What’s the difference between a blonde and a brunette? Recent research from Stanford University shows that despite the many adjectives associated with being blonde, what separates the towheaded from the rest has nothing to do with the stereotype.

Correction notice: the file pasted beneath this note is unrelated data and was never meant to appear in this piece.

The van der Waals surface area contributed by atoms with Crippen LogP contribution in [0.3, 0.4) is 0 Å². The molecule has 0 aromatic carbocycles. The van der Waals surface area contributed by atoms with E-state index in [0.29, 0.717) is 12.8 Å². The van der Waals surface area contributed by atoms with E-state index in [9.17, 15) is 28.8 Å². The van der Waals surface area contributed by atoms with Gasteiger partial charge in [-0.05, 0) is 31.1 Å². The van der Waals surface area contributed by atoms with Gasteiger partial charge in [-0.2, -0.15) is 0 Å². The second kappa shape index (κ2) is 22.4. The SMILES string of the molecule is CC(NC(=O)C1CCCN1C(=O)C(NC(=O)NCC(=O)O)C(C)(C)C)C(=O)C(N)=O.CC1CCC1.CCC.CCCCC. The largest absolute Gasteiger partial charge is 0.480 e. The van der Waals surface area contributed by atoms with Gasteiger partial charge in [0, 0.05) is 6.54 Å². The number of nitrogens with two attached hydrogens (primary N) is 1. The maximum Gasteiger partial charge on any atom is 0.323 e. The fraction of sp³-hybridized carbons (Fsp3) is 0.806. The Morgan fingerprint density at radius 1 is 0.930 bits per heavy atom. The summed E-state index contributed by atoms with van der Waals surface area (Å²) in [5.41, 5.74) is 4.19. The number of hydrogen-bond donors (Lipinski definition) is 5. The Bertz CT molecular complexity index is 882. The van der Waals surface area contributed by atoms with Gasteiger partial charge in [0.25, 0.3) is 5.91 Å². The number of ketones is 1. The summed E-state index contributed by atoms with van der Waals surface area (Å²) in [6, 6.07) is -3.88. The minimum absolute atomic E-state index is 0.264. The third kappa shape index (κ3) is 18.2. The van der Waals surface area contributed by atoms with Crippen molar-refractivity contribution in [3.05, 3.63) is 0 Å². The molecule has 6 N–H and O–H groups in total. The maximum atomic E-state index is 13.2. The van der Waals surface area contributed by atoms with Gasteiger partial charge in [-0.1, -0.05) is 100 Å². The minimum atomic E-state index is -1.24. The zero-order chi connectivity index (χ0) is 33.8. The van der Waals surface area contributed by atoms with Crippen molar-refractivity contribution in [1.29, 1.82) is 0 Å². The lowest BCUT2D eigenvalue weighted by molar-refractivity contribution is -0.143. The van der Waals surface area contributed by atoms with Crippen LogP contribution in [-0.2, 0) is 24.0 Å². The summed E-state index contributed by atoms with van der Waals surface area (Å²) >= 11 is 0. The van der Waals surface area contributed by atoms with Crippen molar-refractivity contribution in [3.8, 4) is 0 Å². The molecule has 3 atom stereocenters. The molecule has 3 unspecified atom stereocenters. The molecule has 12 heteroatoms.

According to a paper published this month in Nature Genetics, the blonde trait occurs when one letter among the 3 billion building blocks that make up the human genome sequence is expressed as an "A" instead of a "G" — a mutation, they found, that is not associated with any other traits. So if you're blonde and having more fun, it has absolutely nothing to do with science. "This is a great biological example of how traits can be controlled, and what a superficial difference blond hair color really is," explains lead researcher David Kinglsey to National Geographic. A great example of how traits can be controlled — and an even better retort for dumb blonde jokes.